“I am just absolutely thrilled to welcome Joy back,” commented McCallie. “Joy and I talked about her in coaching when she was an undergrad. She has been incredible, her opportunities she has pursued and what she’s done. But, I’m not a bit surprised about her passion to come back to Duke and be an amazing coach. She’s just somebody who is gifted beyond her years, has a maturity level beyond her years and has an ability to communicate and work with people as well as understand the Duke culture and the standards that we have at Duke. She has the most incredible ability to articulate those standards and motivate young people.”
At Duke, Cheek will guide the post players along with fellow assistant coach Al Brown, in addition to serving as one of two recruiting coordinators and also assist with summer camps.
“I’m extremely excited,” commented Cheek. “What better a place to start my career than here at Duke? It’s a place that I love, a place that benefited me greatly, a program that I was a part of and a coach that I played for. It’s really a dream come true. I knew I wanted to get into coaching; I didn’t know I would have any opportunity with my first coaching experience to work at Duke. It was an opportunity I couldn’t pass up. I couldn’t be happier.”
Cheek, who received a public policy degree in 2010 from Duke, is coming off playing in the WNBA and overseas since graduation. The 35th overall selection in the 2010 WNBA Draft by the Indiana Fever, Cheek played in seven contests for the Fever averaging 2.1 points a game. Following her rookie season, she traveled overseas to play in Leszno, Poland.
After signing a brief contract with the Washington Mystics to open the 2011 WNBA season, Cheek was prepared to play in Spain this season before accepting the job at Duke.
Cheek on what she wants to bring to the Duke program, “From a recruitment standpoint, I’m the only one from Duke and played for Coach P. I’m really a testament to what our program is about. And also what players can do once they leave Duke, how they can benefit from Duke and just really be a selling point just to show how great of a university this is -- academically and athletically.”
One of 26 former Duke standouts to register over 1,000 career points, Cheek played in 137 contests in her four years. She owns career averages of 8.4 points, 5.0 rebounds and 1.2 steals. As a senior, Cheek averaged 9.9 points, 5.9 rebounds, 1.5 steals and 1.3 assists as she started all 36 contests for the Blue Devils. She was named to the Memphis Regional All-Tournament team, All-ACC Tournament First Team, All-ACC Third Team and was a finalist for the Lowe’s Senior Class Award.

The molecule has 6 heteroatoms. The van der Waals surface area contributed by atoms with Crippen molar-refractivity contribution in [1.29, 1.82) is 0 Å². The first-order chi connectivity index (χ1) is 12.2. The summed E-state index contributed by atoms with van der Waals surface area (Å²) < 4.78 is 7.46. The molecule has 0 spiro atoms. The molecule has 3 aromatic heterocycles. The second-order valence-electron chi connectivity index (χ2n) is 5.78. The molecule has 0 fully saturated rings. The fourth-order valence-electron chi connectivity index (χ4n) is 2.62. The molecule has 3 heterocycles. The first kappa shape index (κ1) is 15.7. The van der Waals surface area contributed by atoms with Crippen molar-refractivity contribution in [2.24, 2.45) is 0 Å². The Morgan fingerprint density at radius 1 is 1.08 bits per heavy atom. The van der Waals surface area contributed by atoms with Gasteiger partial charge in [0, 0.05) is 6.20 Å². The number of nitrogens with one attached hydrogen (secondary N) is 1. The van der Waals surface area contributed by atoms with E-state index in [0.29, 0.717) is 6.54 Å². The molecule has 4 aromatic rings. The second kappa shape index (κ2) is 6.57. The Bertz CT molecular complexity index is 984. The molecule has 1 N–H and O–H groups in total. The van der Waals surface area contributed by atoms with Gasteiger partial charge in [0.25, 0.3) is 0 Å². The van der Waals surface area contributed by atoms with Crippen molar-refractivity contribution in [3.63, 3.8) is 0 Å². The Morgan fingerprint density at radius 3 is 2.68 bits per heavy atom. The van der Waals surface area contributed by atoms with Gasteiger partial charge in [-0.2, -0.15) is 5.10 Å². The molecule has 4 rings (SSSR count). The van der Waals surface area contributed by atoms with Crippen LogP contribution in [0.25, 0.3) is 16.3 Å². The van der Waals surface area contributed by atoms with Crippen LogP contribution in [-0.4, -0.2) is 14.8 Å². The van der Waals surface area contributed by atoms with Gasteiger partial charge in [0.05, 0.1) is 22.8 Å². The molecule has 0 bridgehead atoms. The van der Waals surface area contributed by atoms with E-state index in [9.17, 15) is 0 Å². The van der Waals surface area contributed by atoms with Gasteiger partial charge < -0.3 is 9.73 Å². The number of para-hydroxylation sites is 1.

“You can’t even put words to it,” added McCallie on the importance of Cheek knowing her system and being a Duke graduate. “Her experience with being a student-athlete and making the choices that she made; she made incredible choices like her internship at the White House. She has been able to be on every stage and Joy is comfortable on any stage. This is the one though that is closest to her heart and the one that she believes in most. As I feel with her as my former player, the three years that we had together were just tremendous. This just really does make sense; it all makes sense.”
A native of Charlotte, N.C., Cheek was an ACC Honor Roll selection in 2008-09. In the summer of 2009, she performed an internship in the Office of the Vice President and Economic Policy at the White House. Following graduation from Duke, Cheek had the honor of introducing Vice President Joe Biden prior to making an announcement about Title IX on April 20, 2010.
More on what Cheek wants to bring to the program, “From a coach’s standpoint, just the energy -- to be ready to help at any point I can. My experience playing professionally and at Duke, being on that level, and being close to their age I can really connect with what they are going through. I can also give the girls advice about how to get to the next level because I’ve been there and I’ve experienced it. I know how it is to go into practice, with that attitude, like you know, ‘we’ve got this next big opponent’ like what are you thinking? I can get them geared and ready to go. I think two of the biggest things are just my experience playing; I’ve always been a student of the game, always willing to learn. I just want to be there to give any kind of advice that the girls need. If they have any questions about situations with class or generally with school because I’ve been through it.”
Adding Cheek to the staff along with assistant coaches Candice M. Jackson and Brown, McCallie is very excited about her group heading into the 2011-12 campaign.
“The feeling is really overwhelming to know you are with people who have been with you during the highest points of your career and people who understand the way that we do things here,” commented McCallie. “We are a truly connected staff with two former players. Candace was part of that march to the national championship game. Joy has been responsible for so much success here at Duke. And of course, Al and I are going on our eighth year, so the combination is one of people that understand, people that are proud and prideful about Duke and people that love standards, love competition and want to be the very best.”
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